# (3+1)-Dimensional Nonlinear Equations and Couplings of Fifth-Order Equations in the Solitary Waves Theory: Multiple Soliton Solutions

**DOI:**https://doi.org/10.1007/978-3-642-27737-5_5-7

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## Keywords

Multiple Soliton Solutions Hirota Bilinear Method Wave Front Solutions Positon Solutions Peakons## Glossary

### Solitons

Solitons appear as a result of a balance between a weakly nonlinear convection and a linear dispersion. The soliton is a localized highly stable wave that retains its identity – shape and speed – upon interaction and resembles particle-like behavior. It is a localized solitary wave so that it decays or approaches a constant at infinity. In the case of a collision, solitons undergo a phase shift. The stability of solitons stems from the delicate equilibrium between the two effects of nonlinearity and dispersion.

### Types of Traveling Waves

Traveling waves appear in many scientific and engineering applications in solitary wave theory. Solitons, kinks, peakons, cuspons, compactons, negatons, positons, complexitons, and others are examples of solitary waves. Solitons are localized wave packets which are asymptotically zero at large distances with exponential wings or tails. Kink waves are solitons that rise or descend from one asymptotic state to another, and hence another type of traveling waves as in the case of the Burgers hierarchy. Peakons, another type of traveling waves, are peaked solitary wave solutions. For peakons, such as in the case of Camassa-Holm equation, the traveling wave solutions are smooth except for a peak at a corner of its crest. Peakons are the points at which spatial derivative changes sign so that peakons have a finite jump in first derivative of the solution. Cuspons are other forms of solitons where solution exhibits cusps at their crests. Unlike peakons where the derivatives at the peak differ only by a sign, the derivatives at the jump of a cuspon diverges. The compactons are solitons with compact spatial support such that each compacton is a soliton confined to a finite core or a soliton without exponential tails or wings (Wazwaz 2002).

A new classification of solutions of soliton equations, both without and with self-consistent sources, is now used. This classification depends mainly on the property of the associated spectral parameters λ of the Lax pair of each equation (Liu et al. 2004; Ma and Fuchssteiner 1996; Ma et al. 2011). Negaton solution is related to the negative spectral parameter, i.e., for λ < 0. Negaton solutions, like solitons, contain exponential functions of the space variable but not trigonometric functions. Positon solution is related to the positive spectral parameter, i.e., for λ > 0. Positon solution is slowly decreasing and oscillating. Unlike soliton and negaton, positon solution contains trigonometric functions of the space variable but not exponential functions. However, the complexiton solution is related to the complex spectral parameter. Complexiton solution is usually expressed by the combinations of trigonometric functions and hyperbolic functions of the space variable. We recall that if the spectral parameter is zero, i.e., for λ = 0, the resulting solution is a soliton expressed in terms of exponential functions (Geng 2003; Shen and Tu 2011; Zhang and Tam 2010; Zhaqilao 2012).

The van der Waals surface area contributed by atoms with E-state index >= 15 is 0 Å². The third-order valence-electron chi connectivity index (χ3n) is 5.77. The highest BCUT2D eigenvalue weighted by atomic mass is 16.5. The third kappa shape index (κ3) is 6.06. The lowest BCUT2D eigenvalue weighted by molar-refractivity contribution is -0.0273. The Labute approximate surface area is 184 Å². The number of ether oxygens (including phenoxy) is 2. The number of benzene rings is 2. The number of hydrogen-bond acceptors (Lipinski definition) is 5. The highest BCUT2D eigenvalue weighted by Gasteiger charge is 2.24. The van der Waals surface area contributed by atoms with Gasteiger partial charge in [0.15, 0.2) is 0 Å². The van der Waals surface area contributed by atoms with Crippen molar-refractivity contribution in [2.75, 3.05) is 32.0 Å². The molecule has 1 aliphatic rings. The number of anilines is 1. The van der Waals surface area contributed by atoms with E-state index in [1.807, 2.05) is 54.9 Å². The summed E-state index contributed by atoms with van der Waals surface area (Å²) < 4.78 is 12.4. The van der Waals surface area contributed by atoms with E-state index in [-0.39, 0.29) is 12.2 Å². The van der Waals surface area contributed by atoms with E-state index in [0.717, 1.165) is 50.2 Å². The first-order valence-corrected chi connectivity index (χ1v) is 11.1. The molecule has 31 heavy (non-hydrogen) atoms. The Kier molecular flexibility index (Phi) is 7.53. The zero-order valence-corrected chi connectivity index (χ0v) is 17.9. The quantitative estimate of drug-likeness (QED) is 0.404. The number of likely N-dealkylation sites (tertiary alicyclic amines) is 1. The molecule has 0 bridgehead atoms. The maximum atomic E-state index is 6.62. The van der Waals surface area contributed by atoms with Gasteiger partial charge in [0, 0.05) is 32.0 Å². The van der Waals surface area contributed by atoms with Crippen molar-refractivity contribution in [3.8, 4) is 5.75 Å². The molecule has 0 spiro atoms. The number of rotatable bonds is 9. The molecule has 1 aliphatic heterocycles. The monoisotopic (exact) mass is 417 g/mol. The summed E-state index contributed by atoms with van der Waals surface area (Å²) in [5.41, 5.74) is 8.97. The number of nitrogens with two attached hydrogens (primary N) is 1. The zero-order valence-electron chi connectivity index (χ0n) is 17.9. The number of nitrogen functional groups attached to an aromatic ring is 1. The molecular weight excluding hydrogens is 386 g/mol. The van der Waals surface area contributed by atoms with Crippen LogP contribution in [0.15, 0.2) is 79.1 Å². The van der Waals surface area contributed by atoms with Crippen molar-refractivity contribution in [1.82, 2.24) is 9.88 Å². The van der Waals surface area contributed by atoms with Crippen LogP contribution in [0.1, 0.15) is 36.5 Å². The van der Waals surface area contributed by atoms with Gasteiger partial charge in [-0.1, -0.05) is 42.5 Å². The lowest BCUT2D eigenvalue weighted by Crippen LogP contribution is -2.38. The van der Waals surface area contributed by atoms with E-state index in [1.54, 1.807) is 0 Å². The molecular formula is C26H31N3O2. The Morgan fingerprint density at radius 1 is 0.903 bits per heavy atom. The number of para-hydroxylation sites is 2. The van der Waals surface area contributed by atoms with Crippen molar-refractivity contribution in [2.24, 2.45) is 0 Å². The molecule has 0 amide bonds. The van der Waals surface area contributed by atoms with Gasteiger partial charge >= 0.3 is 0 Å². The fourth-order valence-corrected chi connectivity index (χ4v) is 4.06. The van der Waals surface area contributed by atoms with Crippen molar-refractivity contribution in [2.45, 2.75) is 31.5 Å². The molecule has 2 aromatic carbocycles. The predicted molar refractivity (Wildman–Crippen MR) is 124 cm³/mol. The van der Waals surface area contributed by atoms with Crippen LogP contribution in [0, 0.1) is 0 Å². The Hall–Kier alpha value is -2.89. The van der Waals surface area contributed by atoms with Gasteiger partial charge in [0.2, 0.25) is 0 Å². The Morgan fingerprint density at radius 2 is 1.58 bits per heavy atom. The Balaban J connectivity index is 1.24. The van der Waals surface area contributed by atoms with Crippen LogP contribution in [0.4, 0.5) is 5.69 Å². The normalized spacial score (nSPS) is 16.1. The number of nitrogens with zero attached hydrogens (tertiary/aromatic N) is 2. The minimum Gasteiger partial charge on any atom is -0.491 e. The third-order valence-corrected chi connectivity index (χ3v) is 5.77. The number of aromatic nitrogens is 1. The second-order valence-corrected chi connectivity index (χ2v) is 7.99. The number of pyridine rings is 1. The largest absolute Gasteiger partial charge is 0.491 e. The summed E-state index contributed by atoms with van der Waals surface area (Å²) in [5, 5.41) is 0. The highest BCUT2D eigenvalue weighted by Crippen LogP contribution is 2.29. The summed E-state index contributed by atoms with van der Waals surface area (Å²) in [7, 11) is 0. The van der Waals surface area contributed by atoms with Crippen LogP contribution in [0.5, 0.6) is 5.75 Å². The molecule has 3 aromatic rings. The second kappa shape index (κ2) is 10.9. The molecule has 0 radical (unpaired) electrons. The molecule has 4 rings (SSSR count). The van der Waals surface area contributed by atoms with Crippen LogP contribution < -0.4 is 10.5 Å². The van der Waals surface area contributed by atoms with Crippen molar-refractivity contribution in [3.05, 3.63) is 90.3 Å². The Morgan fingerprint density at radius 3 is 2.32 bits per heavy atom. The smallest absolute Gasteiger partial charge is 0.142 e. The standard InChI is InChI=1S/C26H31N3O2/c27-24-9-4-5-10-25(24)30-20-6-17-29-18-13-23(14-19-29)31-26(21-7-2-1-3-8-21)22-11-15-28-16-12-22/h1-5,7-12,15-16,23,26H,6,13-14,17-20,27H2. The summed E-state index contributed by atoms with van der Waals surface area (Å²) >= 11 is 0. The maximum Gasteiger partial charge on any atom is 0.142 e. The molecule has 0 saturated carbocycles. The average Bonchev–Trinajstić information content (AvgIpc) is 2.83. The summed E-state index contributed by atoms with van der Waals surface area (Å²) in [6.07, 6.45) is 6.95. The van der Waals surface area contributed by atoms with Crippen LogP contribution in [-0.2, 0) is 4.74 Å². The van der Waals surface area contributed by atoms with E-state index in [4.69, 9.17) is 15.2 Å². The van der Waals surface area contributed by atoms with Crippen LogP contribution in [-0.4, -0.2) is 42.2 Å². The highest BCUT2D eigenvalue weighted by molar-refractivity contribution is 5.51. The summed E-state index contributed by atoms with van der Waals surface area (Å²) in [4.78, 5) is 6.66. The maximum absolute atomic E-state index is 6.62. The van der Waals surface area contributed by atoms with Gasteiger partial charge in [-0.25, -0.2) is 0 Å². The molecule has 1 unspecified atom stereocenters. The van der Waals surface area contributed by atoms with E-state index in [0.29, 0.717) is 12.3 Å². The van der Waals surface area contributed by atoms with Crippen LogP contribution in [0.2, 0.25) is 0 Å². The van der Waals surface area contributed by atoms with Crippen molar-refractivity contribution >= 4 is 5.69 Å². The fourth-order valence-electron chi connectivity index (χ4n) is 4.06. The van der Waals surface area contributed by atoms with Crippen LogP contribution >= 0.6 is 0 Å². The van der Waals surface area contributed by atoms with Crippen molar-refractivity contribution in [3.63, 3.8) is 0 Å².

*u*(

*x*,

*t*) for the modified KdV (mKdV) Eq. 1.

*u*(

*x*,

*t*) for the modified KdV (mKdV) equation.

### The Hirota Bilinear Method

Hirota (1971, 1972; Hirota and Ito 1983) established a method for the determination of exact solutions of nonlinear PDEs. The method is called the Hirota direct method or the Hirota bilinear formalism. A necessary condition for the direct method to be applicable is that the PDE can be brought into a bilinear form. Hirota proposed a bilinear form where it was shown that soliton solutions are just polynomials of exponentials. Finding bilinear forms for nonlinear PDEs, if they exist at all, is highly nontrivial. Hirota constructed the N-soliton solutions of the integrable evolution equations by reducing it to the bilinear form. The completely integrable PDEs are the equations that have infinitely many conservation laws and admit N-soliton solutions of any order (Hereman and Nuseir 1997; Hietarinta 1987; Kadomtsev and Petviashvili 1970; Lenells 2005). The bilinear formalism is a very helpful tool in the study of the nonlinear equations, and it was the most suitable for computer algebra. In what follows we highlight the main steps of this method.